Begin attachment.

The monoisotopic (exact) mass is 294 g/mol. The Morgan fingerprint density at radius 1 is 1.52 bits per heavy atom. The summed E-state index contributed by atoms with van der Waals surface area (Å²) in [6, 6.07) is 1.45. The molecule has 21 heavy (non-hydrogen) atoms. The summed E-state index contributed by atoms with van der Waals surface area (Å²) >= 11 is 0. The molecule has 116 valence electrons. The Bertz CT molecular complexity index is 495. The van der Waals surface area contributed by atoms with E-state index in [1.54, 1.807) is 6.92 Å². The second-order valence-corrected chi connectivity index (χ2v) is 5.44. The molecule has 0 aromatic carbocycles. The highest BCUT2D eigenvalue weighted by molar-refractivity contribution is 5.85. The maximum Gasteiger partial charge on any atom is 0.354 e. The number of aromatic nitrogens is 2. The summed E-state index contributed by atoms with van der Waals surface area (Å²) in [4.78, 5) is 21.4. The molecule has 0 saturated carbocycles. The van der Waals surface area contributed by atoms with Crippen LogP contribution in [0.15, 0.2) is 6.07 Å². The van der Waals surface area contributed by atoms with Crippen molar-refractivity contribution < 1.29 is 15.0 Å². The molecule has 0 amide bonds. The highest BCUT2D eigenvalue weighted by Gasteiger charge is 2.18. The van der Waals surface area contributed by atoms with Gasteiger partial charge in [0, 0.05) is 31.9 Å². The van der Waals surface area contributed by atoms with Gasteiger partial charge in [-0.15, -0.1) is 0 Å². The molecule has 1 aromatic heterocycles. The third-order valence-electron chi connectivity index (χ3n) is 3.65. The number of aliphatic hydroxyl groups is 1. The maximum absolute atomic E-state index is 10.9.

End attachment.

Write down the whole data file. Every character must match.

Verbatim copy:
The monoisotopic (exact) mass is 294 g/mol. The Morgan fingerprint density at radius 1 is 1.52 bits per heavy atom. The summed E-state index contributed by atoms with van der Waals surface area (Å²) in [6, 6.07) is 1.45. The molecule has 21 heavy (non-hydrogen) atoms. The summed E-state index contributed by atoms with van der Waals surface area (Å²) >= 11 is 0. The molecule has 116 valence electrons. The Bertz CT molecular complexity index is 495. The van der Waals surface area contributed by atoms with E-state index in [1.54, 1.807) is 6.92 Å². The second-order valence-corrected chi connectivity index (χ2v) is 5.44. The molecule has 0 aromatic carbocycles. The highest BCUT2D eigenvalue weighted by molar-refractivity contribution is 5.85. The maximum Gasteiger partial charge on any atom is 0.354 e. The number of aromatic nitrogens is 2. The summed E-state index contributed by atoms with van der Waals surface area (Å²) in [4.78, 5) is 21.4. The molecule has 0 saturated carbocycles. The van der Waals surface area contributed by atoms with Crippen LogP contribution in [0.15, 0.2) is 6.07 Å². The van der Waals surface area contributed by atoms with Crippen molar-refractivity contribution < 1.29 is 15.0 Å². The molecule has 0 amide bonds. The highest BCUT2D eigenvalue weighted by Gasteiger charge is 2.18. The van der Waals surface area contributed by atoms with Gasteiger partial charge in [0, 0.05) is 31.9 Å². The van der Waals surface area contributed by atoms with Gasteiger partial charge in [-0.15, -0.1) is 0 Å². The molecule has 1 aromatic heterocycles. The third-order valence-electron chi connectivity index (χ3n) is 3.65. The number of aliphatic hydroxyl groups is 1. The maximum absolute atomic E-state index is 10.9.